​Fired Waitress Hair: Civil Rights Or Work Policy?​​

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October 25, 2021
Tags: Fired, Fired Waitress Hair, Hair, Hooters, Waitress

Lifestyle News

A fired Hooters waitress in Maryland filed a complaint claiming she lost her job because her bosses felt her dyed hair was “unnatural” for an African-American woman, according to the complaint in the state’s civil rights commission.

Fired Waitress Hair

Farryn Johnson, 25, said that problems started when she wore blonde highlights to work in June at the Baltimore Inner Harbor Hooters. The complaint, which was posted by the Baltimore Sun, stated that Johnson received a warning stating that her highlights violated Hooters policy. She pointed out co-workers of other races with dyed styles different from its natural color.

“I was specifically told that black women don’t have blonde hair so you need to take it out,” the former waitress told WJZ-TV on Monday. Johnson said in the complaint that she could not change her hair color when her manager asked her to because she couldn’t afford it. Hooters sent her home on Aug. 12 because she had not changed her hair color.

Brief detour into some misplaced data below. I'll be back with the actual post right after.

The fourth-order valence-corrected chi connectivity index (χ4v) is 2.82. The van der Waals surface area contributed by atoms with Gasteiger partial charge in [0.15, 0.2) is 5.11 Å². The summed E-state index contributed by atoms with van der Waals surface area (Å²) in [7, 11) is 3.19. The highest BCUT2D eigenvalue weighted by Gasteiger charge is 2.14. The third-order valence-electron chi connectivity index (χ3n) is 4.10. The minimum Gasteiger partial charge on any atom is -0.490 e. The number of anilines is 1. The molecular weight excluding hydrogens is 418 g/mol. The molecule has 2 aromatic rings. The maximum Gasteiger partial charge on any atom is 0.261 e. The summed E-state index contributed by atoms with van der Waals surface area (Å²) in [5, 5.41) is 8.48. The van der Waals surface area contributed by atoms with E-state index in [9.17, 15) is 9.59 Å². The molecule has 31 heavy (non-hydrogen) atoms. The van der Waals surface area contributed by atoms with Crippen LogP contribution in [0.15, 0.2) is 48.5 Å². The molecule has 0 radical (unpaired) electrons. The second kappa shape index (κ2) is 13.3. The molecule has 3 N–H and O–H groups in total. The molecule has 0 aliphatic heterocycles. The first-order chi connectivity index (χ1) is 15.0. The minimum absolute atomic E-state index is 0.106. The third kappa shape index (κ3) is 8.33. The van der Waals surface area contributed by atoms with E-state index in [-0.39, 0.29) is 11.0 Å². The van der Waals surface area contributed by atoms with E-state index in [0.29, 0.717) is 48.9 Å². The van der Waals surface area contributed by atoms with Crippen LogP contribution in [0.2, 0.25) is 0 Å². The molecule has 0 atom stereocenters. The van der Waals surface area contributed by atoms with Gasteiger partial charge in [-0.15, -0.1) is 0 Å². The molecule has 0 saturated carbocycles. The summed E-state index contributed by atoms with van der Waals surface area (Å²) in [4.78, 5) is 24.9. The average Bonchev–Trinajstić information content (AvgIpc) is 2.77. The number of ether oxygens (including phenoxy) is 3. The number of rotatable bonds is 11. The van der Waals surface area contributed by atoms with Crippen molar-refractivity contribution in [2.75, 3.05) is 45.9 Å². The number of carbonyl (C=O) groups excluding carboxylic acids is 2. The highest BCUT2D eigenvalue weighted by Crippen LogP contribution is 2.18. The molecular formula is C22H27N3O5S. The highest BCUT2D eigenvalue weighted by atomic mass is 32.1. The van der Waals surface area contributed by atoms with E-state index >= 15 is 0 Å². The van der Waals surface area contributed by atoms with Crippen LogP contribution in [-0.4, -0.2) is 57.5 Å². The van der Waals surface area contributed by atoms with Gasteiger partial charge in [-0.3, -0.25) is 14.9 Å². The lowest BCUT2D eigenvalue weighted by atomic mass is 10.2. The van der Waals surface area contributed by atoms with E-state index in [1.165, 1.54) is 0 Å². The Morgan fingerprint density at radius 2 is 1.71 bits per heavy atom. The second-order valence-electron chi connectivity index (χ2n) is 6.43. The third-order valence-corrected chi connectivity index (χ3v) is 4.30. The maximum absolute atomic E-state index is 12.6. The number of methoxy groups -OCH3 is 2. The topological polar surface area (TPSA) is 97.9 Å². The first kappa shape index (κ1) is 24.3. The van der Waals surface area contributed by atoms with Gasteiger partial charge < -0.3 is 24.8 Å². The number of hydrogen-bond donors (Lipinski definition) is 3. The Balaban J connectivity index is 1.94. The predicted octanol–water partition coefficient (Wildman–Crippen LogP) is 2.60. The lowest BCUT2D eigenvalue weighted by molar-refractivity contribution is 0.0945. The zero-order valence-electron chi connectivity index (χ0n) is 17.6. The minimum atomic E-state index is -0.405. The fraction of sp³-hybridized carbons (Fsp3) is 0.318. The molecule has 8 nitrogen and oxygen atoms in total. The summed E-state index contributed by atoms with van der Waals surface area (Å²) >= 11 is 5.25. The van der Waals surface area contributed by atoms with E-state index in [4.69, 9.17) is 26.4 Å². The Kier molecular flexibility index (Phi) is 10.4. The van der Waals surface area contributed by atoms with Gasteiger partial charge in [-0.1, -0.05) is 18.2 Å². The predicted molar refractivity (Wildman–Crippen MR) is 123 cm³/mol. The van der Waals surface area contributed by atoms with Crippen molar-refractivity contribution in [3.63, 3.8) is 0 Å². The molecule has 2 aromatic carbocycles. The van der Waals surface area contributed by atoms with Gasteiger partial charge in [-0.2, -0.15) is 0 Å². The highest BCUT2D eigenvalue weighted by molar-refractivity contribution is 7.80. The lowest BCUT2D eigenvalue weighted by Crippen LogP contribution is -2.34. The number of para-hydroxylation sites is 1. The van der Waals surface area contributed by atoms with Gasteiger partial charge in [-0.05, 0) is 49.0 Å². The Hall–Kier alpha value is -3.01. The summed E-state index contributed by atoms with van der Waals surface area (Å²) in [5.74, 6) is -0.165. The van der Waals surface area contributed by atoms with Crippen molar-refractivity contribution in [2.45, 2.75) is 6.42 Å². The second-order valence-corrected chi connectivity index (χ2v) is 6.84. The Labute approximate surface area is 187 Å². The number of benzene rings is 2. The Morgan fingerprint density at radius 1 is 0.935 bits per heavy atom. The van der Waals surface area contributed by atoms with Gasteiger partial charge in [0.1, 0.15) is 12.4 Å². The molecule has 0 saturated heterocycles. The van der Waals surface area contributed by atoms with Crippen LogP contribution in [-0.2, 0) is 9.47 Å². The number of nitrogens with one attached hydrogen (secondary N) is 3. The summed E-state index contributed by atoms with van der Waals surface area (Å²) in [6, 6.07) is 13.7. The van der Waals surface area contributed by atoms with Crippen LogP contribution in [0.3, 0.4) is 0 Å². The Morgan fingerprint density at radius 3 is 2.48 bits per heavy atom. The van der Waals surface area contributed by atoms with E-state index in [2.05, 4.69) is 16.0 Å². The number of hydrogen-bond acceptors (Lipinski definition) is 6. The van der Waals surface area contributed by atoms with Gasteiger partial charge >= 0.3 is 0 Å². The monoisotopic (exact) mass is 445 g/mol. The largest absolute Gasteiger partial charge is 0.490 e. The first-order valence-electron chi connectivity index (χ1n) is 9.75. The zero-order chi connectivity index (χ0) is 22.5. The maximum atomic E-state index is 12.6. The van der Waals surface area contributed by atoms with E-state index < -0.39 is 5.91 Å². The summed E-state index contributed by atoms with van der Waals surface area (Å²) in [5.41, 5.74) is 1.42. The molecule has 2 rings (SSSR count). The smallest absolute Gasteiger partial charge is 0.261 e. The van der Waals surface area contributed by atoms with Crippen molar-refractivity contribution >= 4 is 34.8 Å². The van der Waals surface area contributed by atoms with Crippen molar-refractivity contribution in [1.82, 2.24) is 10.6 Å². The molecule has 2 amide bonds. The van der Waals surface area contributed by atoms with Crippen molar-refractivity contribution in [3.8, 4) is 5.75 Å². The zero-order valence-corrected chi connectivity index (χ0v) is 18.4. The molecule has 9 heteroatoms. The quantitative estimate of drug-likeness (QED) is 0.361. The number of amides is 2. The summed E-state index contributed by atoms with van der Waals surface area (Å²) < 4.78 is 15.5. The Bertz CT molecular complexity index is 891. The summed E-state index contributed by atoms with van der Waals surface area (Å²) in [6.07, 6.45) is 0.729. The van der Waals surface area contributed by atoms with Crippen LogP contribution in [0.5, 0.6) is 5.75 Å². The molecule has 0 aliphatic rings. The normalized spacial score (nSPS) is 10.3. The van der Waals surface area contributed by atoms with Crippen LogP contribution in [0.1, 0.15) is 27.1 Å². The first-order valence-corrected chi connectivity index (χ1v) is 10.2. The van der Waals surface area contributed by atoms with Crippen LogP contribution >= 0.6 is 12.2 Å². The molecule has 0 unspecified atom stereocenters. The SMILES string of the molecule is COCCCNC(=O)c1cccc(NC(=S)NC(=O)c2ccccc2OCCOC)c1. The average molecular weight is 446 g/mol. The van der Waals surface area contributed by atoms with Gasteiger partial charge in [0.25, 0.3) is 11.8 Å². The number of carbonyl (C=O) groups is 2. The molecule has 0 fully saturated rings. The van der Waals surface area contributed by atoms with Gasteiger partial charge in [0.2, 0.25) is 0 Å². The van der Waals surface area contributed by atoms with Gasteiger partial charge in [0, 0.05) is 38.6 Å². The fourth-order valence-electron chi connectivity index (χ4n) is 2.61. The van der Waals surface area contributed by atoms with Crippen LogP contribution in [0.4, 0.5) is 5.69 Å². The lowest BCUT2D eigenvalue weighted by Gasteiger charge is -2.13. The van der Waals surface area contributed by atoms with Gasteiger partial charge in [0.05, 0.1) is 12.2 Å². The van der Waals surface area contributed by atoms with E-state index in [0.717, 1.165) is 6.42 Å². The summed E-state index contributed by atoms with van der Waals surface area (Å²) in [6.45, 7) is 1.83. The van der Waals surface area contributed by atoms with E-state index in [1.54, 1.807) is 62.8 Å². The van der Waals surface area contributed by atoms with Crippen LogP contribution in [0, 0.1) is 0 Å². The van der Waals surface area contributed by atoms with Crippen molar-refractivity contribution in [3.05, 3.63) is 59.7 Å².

Johnson was fired on Aug. 23 because of her “improper image.”

“The problem here is that federal and state law clearly states that you can’t have two separate and distinct rules for employees — one for African-Americans and one for everyone else and that’s exactly what Hooters did here,” Johnson’s attorney Jessica Weber told WJZ-TV.

Maryland State Delegate Mary Washington told WJZ-TV she believes Johnson is one example of how women are held to different standards because of hair styles. She said companies have a right to set grooming standards but those standards should not discriminate against races. Washington said she has received complaints from men and women who have been told by employers to dye their hair because it showed too much gray and did not present a youthful look.

Hooters of America, through spokeswoman Rebecca Sinclair, denied the discrimination charges to the Baltimore Sun.

“When you’re representing an iconic brand there are standards to follow,” Sinclair said. “Hooters Girls are required to be camera-ready at all times to promote the glamorous, wholesome look for which Hooters is known. Hooters adamantly denies that it has different policies and standards for hair based on race. As a global brand, Hooters embraces our culturally diverse employee base and our standards are applied impartially.”

Even so, the two sides see things very differently.